wshaffer (wshaffer) wrote,
wshaffer
wshaffer

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The compelling power of lists...

I think it's possible that I've trained my brain to regard almost any list as a to-do list.

For example, the Guardian has just published the science fiction, fantasy, and horror portion of its "1000 Books Everyone Must Read" (Part One; Part Two; Part Three). And despite fastfwd already having succinctly pointed out some of the list's deficiencies, including a criminal absence of works by fastfwd, I'm peculiarly tempted to set out to read/reread my way through the list.

Actually, doing the whole list would certainly drive me nuts.



I'm intrigued by the number of 19th and early 20th century titles on the list, particularly the ones that I've never even heard of. I'm going to have to track some of those down. I puzzled for a long time over the synopsis of Thomas Love Peacock's Nightmare Abbey (1818), until I realized that those meticulous folks at the Grauniad had embedded a pair of picture captions in the middle of the text:


A series of amiable conversations are strung together on a flimsy but suitably romantic plot in the most literary of Peacock's Right: Audrey Niffenegger. Below left: Scene from David Fincher's film Fight Club "novels of ideas", as he gently lampoons the fashionable gloom of his friends Shelley, Coleridge and Byron, and all manner of associated "romantic transcendentalists and transcendental romancers". Thwarted in love, the hero Scythrop reads The Sorrows of Werther and considers suicide, but settles for the comforts of madeira instead.


Romantic Fight Club: Who would win in a fight between Shelley and Byron? I think either of them could easily take Coleridge, whom I generally picture as a weedy little laudanum addict. (The answer to this question might actually be knowable - it would kind of surprise me if Shelley and Byron never got into a bit of fisticuffs with each other. Anyone know?)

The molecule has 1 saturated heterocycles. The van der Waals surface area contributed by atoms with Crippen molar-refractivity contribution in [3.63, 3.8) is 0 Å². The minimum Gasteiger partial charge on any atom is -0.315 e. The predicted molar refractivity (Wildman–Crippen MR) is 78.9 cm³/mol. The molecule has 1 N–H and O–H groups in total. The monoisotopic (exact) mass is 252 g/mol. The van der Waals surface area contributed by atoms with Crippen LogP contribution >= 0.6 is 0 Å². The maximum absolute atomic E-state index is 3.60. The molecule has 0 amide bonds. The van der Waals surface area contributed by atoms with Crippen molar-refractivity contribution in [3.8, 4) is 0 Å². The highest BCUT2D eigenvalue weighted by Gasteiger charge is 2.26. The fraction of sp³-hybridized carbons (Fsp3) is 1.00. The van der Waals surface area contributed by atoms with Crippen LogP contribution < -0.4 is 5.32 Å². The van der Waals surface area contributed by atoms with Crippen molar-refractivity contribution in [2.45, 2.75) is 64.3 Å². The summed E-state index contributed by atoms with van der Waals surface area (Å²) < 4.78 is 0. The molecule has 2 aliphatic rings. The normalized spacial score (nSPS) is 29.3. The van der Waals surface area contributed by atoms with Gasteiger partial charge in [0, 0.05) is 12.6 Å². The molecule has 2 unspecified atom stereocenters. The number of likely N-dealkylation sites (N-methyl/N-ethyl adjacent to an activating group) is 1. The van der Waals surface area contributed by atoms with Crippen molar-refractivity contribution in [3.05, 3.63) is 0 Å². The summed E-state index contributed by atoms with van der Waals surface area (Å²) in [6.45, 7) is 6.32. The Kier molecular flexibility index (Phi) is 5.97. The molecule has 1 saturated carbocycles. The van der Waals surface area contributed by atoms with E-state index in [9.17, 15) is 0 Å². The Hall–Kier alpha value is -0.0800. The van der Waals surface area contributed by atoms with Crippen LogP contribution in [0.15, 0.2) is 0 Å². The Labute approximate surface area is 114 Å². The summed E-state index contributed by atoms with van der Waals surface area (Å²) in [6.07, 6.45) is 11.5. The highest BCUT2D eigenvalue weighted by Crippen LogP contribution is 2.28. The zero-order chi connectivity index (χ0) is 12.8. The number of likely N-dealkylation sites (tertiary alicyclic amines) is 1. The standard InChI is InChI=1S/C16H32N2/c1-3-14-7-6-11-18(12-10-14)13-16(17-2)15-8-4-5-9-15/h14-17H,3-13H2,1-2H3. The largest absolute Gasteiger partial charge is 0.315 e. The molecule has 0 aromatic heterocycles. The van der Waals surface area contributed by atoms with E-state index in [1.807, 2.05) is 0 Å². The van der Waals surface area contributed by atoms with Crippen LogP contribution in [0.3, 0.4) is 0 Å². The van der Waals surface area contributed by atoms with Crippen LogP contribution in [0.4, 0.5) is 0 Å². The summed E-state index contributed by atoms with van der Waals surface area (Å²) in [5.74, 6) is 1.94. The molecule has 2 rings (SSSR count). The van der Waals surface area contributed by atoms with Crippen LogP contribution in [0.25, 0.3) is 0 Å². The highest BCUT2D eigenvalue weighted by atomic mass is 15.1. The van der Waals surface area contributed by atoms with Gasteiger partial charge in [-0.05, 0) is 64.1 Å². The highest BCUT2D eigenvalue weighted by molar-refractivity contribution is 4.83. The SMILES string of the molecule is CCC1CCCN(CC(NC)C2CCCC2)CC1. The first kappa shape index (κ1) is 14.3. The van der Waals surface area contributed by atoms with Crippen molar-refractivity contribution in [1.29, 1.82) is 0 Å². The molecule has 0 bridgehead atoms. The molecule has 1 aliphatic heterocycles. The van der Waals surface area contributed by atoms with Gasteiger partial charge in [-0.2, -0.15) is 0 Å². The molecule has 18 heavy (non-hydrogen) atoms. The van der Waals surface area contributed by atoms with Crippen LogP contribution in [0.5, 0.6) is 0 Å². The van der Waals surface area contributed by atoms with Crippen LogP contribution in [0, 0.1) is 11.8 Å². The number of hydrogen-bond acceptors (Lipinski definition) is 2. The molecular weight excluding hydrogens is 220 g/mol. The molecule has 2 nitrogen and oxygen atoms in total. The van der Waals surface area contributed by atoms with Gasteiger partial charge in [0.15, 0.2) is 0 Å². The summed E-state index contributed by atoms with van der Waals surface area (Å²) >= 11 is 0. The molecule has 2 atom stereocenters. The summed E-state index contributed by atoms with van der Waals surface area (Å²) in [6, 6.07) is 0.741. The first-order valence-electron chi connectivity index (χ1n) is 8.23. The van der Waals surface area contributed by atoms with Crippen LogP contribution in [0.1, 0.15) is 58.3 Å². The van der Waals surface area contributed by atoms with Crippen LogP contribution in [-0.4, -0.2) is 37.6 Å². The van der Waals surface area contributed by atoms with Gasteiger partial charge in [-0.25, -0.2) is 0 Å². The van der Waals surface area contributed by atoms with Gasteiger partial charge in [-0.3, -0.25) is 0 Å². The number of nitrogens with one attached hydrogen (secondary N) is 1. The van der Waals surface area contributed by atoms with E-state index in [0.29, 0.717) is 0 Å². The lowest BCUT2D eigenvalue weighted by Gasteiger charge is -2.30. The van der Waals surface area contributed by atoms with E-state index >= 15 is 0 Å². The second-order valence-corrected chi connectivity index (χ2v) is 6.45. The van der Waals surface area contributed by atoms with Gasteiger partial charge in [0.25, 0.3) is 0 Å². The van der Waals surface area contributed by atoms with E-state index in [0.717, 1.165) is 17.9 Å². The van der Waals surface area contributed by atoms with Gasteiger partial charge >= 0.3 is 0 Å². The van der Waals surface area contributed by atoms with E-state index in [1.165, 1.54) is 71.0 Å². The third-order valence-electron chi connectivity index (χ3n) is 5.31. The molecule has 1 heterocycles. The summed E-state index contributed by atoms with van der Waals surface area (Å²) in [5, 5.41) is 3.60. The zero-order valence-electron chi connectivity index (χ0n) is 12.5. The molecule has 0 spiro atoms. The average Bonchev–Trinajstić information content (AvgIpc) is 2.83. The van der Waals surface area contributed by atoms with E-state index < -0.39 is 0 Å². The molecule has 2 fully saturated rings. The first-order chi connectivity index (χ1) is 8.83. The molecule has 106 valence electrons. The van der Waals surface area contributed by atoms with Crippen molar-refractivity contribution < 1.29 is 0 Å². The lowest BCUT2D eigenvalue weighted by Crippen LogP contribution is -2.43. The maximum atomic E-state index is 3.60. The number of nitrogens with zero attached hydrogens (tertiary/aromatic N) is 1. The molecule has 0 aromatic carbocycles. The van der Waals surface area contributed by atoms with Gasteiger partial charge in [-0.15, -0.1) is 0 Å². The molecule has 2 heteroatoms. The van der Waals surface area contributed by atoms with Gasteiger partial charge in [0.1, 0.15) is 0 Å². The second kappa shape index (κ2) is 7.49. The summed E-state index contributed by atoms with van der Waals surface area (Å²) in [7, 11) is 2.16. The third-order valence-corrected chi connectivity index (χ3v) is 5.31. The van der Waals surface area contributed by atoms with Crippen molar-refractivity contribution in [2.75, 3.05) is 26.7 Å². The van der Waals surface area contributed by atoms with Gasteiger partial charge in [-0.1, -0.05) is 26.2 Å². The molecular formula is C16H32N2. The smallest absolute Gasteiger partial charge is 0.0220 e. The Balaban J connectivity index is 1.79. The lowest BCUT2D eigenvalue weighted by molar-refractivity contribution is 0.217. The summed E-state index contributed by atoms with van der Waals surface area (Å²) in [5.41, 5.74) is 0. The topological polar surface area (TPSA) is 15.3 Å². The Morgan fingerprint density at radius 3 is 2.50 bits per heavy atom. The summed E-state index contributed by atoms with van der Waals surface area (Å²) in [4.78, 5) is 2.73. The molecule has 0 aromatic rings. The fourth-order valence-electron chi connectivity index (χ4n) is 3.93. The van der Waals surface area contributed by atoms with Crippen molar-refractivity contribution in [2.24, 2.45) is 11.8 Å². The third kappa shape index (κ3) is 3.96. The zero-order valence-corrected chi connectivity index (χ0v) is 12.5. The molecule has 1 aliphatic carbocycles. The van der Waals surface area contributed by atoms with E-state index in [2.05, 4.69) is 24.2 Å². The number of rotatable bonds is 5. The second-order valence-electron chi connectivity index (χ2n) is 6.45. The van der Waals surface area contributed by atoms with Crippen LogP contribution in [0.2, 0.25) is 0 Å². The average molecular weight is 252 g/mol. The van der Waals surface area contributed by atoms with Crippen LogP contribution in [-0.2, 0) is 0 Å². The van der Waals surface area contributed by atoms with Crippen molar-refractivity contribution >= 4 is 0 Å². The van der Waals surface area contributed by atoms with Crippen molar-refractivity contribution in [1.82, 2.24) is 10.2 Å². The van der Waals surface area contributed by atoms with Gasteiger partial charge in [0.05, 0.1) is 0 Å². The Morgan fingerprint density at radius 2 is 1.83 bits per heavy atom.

I looked askance at most of the choices that were published after 2000. Of the ones that I've read, I enjoyed all of them, and would describe many of them as very fine books, but I don't think we have the perspective on them yet to place them on any kind of must-read list. (And if I had to put a Neil Gaiman work on the list, it wouldn't be American Gods. It's definitely his most ambitious novel, but I don't think it's his most successful.)

And I'm thinking that I really need to go and reread The Wasp Factory when I dig it out of the box of books it's in. Because I just don't get the fuss about it. And I say this as someone who is a fanatical Iain M. Banks fan, and who cheered to see Consider Phlebas making the same list. But, you know, for years I heard about The Wasp Factory, and the big twist that was so shocking, and it won a retrospective Tiptree, blah blah blah. And then I read it, and the basic point seemed to be, "Girls can be total shits, too." Which...did y'all go to middle school? Yes? And you still thought this was a profound exploration of gender?


Do you have any books you consider must-read? I'm rather reluctant to tell anyone else what they must read, but when I list the books that I think were must reads for me in the sense that I'd probably be a different person if I hadn't read them, the first three that spring to mind are The Hitchhiker's Guide to the Galaxy, Alice's Adventures in Wonderland, and The Once and Future King. All of which actually made the Guardian's list.

(The next three are The Phantom Tollbooth, Dante's Inferno, and D'aulaire's Book of Greek Myths, none of which are on the Guardian's science fiction, fantasy, and horror list. The last two aren't really novels, anyway.)
Tags: all i know i learned from douglas adams, books, ranting, reading
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